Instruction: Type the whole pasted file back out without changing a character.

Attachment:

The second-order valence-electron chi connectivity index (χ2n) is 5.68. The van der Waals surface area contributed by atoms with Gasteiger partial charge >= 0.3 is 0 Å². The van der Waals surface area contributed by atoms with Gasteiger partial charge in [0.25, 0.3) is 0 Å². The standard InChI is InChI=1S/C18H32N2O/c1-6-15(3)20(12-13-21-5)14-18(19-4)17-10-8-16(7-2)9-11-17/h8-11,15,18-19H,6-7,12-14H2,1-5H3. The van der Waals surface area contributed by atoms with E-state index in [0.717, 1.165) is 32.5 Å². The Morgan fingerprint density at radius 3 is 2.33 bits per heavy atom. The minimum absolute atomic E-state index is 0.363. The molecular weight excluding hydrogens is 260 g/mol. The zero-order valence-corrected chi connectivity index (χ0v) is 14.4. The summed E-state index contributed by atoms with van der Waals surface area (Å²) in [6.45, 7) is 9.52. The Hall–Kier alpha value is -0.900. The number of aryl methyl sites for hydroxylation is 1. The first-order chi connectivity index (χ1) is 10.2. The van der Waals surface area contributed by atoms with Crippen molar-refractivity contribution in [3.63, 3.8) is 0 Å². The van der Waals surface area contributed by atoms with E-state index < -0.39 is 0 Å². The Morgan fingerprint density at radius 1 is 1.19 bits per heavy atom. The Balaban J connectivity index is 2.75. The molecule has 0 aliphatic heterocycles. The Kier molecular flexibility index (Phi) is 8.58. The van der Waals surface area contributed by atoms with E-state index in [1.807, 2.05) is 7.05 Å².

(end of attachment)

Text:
The second-order valence-electron chi connectivity index (χ2n) is 5.68. The van der Waals surface area contributed by atoms with Gasteiger partial charge >= 0.3 is 0 Å². The van der Waals surface area contributed by atoms with Gasteiger partial charge in [0.25, 0.3) is 0 Å². The standard InChI is InChI=1S/C18H32N2O/c1-6-15(3)20(12-13-21-5)14-18(19-4)17-10-8-16(7-2)9-11-17/h8-11,15,18-19H,6-7,12-14H2,1-5H3. The van der Waals surface area contributed by atoms with E-state index in [0.717, 1.165) is 32.5 Å². The Morgan fingerprint density at radius 3 is 2.33 bits per heavy atom. The minimum absolute atomic E-state index is 0.363. The molecular weight excluding hydrogens is 260 g/mol. The zero-order valence-corrected chi connectivity index (χ0v) is 14.4. The summed E-state index contributed by atoms with van der Waals surface area (Å²) in [6.45, 7) is 9.52. The Hall–Kier alpha value is -0.900. The number of aryl methyl sites for hydroxylation is 1. The first-order chi connectivity index (χ1) is 10.2. The van der Waals surface area contributed by atoms with Crippen molar-refractivity contribution in [3.63, 3.8) is 0 Å². The van der Waals surface area contributed by atoms with E-state index < -0.39 is 0 Å². The Morgan fingerprint density at radius 1 is 1.19 bits per heavy atom. The Balaban J connectivity index is 2.75. The molecule has 0 aliphatic heterocycles. The Kier molecular flexibility index (Phi) is 8.58. The van der Waals surface area contributed by atoms with E-state index in [1.807, 2.05) is 7.05 Å².